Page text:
The main difference we saw was definitely in terms of political impact. Upon our return, we began receiving several visits from different parties and politicians, including the minister of finance and her team, who came for some insight and points from our project after we were first nominated. This increased political interest has led to us being more respected, and being invited to various city council groups which in turn has increased our local impact and overall our role in national political development.

Can you already see a long-term impact or do you have any expectations?

Winning this prize has helped us build our credibility and earned the respect of those around us in various circles. We are slightly unconventional in Swedish terms, but people now take notice of us and trust our opinions and views. Being winners has given us room to manoeuvre and the lasting impact will be that we can now stand up for and defend that room. This is important as we already have launched a new entrepreneurial project in Gothenburg – the EU-project One Stop Future Shop.

Why should others enter EEPA 2017? What advice would you give them?

I think that entering EEPA gives you a chance to reflect on what you have done with your project, which is work worth doing and not something we get much of an opportunity to do. You can’t always focus on what you did well yesterday, but the analysis is important and it gives you a chance to make your learning journey visible so that others can learn from it. You should not be scared to point out things that you learnt from and definitely take help from others, don’t do it all on your own. In our case we asked for the opinions of our stakeholders and learnt a lot from them during this fun and honouring process.

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What are your plans for the future?

Currently we are working on One Stop Future Shop, which is based on the learnings and results from Entrepreneurial West Hisingen. In this project we are already seeing substantial results. This has a lot to do with the experiences from the previous project where we have been able to sort out what the needs are and how to contribute to making a more entrepreneurial region. In the future we hope to contribute to local growth and the creation of local companies, as well as motivate people to see that they can do anything they want to in life. Future plans depend on a lot of things, I have a lot of ideas, but maybe some of them are too innovative!

Watch the EEPA 2016 Grand Jury Prize Winner video here.

EEPA – The winners of the 2016 edition

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The SME Assembly 2016 may be over, but the conversation continues! Today is an opportunity for us to present to you the European Enterprise Promotion Awards winners from the 2016 edition. You met them here on the blog when they were shortlisted, but here is an overview of the projects that came out on top…


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Category 1- Promoting the Entrepreneurial Spirit, the winner was Lyon Ville de l’Entrepreneuriat (Lyon City of Entrepreneurship) from France. This initiative is a network of 46 organisations and 200 experts from across the region, working to promote the entrepreneurial spirit more widely, increase the number of businesses created and improve the robustness of new businesses. Each year, the network provides support to between 10,000 and 12,000 businesses and entrepreneurs, with 17 “access points” providing assistance, information and guidance. Experts provide support on the creation, takeover and handover of businesses and on aspects including how to grow or fund a business, start up and training.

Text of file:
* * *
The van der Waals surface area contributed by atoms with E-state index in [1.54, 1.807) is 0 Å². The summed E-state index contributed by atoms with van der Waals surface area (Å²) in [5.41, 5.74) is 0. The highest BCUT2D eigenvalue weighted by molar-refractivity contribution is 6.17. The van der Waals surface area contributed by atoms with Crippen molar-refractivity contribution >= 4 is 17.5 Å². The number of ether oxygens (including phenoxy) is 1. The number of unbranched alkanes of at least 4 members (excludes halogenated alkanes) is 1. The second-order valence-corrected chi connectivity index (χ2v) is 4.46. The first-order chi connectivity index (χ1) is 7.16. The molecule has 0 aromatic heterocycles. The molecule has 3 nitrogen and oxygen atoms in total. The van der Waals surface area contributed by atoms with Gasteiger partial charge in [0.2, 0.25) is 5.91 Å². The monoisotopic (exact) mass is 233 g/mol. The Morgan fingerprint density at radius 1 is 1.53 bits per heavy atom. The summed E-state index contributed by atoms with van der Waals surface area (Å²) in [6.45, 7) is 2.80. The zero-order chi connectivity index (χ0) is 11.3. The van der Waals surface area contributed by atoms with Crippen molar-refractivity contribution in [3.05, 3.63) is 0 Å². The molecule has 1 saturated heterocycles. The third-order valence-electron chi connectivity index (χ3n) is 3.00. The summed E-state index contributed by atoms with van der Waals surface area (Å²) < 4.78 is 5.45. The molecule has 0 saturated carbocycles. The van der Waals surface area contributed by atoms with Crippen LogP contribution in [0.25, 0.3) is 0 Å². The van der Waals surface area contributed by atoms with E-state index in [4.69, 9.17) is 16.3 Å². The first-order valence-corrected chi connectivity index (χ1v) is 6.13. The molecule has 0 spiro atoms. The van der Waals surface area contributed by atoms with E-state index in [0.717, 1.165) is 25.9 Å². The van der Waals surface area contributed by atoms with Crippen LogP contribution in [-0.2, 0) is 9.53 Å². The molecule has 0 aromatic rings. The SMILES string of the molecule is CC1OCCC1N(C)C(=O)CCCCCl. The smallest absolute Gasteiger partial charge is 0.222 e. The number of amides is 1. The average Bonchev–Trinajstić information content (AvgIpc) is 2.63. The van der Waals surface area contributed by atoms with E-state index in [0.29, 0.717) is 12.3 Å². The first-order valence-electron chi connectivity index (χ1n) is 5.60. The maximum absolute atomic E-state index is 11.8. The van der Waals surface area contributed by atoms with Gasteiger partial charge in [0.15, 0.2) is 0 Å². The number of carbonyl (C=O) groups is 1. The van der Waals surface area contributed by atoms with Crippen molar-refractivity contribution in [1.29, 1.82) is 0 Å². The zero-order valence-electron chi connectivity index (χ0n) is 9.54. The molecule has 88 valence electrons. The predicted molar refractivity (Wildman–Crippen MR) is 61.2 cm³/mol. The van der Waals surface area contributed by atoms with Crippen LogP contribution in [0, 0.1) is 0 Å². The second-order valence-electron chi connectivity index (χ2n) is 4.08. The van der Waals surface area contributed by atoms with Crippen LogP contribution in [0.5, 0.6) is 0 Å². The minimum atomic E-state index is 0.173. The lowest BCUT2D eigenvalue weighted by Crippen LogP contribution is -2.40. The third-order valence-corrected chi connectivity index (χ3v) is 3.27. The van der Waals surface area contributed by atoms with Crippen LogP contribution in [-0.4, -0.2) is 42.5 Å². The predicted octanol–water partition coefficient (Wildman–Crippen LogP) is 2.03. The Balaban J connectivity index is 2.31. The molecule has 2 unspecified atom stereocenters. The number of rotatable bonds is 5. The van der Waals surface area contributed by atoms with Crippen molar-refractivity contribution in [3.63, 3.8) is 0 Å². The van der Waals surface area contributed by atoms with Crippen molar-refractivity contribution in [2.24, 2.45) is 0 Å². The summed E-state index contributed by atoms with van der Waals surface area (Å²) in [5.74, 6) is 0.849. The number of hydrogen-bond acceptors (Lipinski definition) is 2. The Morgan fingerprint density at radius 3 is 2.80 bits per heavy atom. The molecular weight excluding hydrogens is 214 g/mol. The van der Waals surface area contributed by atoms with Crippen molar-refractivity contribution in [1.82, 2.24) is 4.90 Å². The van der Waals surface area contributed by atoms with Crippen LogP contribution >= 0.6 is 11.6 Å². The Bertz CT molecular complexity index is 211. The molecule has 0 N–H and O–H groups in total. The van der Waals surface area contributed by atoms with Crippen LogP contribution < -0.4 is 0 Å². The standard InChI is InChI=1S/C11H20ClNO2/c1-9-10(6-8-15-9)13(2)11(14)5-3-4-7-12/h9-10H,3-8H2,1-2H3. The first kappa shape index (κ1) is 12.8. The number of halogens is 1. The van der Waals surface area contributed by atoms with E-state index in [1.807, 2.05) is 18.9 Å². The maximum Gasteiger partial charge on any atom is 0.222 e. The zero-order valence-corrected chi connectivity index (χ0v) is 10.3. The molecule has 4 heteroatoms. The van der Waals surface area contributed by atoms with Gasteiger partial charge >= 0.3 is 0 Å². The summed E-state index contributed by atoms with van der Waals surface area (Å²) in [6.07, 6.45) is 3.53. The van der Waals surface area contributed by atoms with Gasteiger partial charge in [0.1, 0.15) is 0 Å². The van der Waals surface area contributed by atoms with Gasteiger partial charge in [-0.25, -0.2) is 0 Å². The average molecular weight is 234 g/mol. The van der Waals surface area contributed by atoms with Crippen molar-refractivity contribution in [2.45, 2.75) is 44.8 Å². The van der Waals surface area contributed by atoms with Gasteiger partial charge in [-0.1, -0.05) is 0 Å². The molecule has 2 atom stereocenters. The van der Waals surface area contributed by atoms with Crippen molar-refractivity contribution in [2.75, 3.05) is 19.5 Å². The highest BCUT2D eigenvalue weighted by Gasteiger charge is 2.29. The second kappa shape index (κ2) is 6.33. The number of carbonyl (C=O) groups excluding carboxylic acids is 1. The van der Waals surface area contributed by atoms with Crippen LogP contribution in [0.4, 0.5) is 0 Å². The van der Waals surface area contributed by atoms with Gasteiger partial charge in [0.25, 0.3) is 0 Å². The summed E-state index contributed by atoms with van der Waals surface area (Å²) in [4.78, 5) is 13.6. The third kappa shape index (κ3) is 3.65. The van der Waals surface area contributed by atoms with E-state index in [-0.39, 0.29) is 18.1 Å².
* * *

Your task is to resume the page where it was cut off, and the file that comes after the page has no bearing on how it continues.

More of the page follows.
In Category 2 – Investing in Entrepreneurial Skills, the prize went to Enterprise Educators Academe from the United Kingdom. This project has created the world’s first internal, accredited, enterprise educator training programme. The training and support of over 600 staff of all disciplines to embed enterprise skills across the university curriculum has been at the heart of the programme. In the first two years alone 21 000 students were reached and over 2 000 freelance businesses created. Business and public sector projects projects benefited from student support resulting in an economic impact valued at over EUR 4.4 million (GBP £4 million).

In Category 3 – Improving the Business Environment, the category winner was Portuguese project Leader SME programme. This entry annually rewards SMEs with the best financial performance and risk levels, as viewed by IAPMEI and Turismo de Portugal. The award offers public recognition of their successful growth strategies and competitive leadership, and winners benefit from more favourable conditions for accessing finance and other specialised business management support. In just eight years, the number of companies recognised has more than doubled from around 3 000 in 2008 to approximately 7 300 in 2015!


In
Category 4 – Supporting the Internationalisation of Business, it was Human Security Finland that came away the winner. This entry is a national international development and crisis management business network. It assists with the building of partnerships between Finnish companies and experts aimed at assisting developing countries and crisis-hit regions with solutions to support sustainable development. The network combines business, education and research for human security. 100 organisations are now involved in the concept known as ‘crisis business’, which is based on commercialising human security expertise.


In